As I look back on my experience at Mobile World Congress (MWC) held last month in Barcelona, I’m struck by how rapidly the Telco and Service Provider industry is changing. As I mentioned in my previous post Telcos and service providers are all engaged in large, complex, multi-year infrastructure and service delivery transformations. The technology transformation is the replacement of dedicated network appliances such as routers and cellular network switches with software running on commercial off-the-shelf hardware. The industry term for this is Network Functions Virtualization(NFV). The aim of NFV is to reduce the time to service, and cost for Communication Service Providers (CSPs) to deliver network services.
Today, EMC releases the State of IT Transformation – the results of an analysis of more than 660 Transformation Workshops we’ve conducted with CIOs and their direct reports. These global organizations are evaluating their current state, assessing gaps, and prioritizing actions they can take to create a digital-ready IT organization that the business needs. (more…)
“Big Data” was not yet a household term when EMC sponsored The Human Face of Big Data more than three years ago. To help the general public understand how technology’s ability to gather, store and analyze massive amounts of information will change our lives, EMC underwrote production of the book by Rick Smolan, creator of the wildly popular “Day in the Life” series of photography books. Three years later, talk of Big Data has moved on to Data Lakes that can now bring data, analytics and applications together seamlessly, enabling organizations to run analytics across all of their data, acting on insights and building new capabilities that were unimaginable before.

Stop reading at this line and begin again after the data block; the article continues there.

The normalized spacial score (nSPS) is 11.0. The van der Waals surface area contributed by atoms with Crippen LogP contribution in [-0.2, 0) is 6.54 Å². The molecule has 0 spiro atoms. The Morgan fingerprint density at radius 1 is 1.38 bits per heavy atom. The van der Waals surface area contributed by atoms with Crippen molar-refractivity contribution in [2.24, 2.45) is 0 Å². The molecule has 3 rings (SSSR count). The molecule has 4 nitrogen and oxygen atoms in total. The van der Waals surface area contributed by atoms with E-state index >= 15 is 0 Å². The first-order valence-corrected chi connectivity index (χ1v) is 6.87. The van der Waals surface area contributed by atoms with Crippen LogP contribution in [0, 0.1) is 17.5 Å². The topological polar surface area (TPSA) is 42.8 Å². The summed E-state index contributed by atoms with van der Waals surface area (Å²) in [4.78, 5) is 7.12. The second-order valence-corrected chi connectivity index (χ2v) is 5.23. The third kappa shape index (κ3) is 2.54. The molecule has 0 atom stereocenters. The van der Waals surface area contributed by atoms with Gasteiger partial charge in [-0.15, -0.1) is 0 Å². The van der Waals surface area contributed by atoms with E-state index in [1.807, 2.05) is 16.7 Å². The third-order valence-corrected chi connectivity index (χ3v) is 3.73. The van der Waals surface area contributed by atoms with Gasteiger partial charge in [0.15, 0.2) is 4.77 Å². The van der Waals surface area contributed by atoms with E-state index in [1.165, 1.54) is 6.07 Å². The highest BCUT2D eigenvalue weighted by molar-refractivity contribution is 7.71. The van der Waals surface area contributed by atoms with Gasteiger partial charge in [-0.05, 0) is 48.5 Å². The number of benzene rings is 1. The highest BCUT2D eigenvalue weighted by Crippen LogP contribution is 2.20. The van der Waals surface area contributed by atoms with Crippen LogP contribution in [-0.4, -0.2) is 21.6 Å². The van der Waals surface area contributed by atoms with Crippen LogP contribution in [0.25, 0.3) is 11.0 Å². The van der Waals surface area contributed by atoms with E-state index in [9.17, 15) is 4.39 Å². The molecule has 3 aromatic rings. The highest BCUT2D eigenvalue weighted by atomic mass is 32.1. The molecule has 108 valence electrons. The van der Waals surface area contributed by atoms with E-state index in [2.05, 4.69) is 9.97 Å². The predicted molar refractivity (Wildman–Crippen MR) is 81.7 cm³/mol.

The healthcare industry is changing – fast. The U.S. Department of Health and Human Services says 30% of Medicare payments need to shift from volume-based to value-based care reimbursement models by 2016, and 50% by 2018. Healthcare providers still have a lot of work to do to successfully make this transition.
The 2015 HIMSS Leadership Survey found that while 41% of healthcare leaders think big data analytics is a number one priority for their organization, a surprising 81% still have basic questions around the quantity and type of data they should be collecting and how to actually turn that data into insight.
That’s not especially good news considering healthcare data continues to grow at 48% per year through 2020 from clinical applications, Internet-enabled medical devices, wearables, and remote patient monitoring. With questions on how to manage all of the data being generated today, how will healthcare providers collect, secure, and share the next big wave of information to come? (more…)
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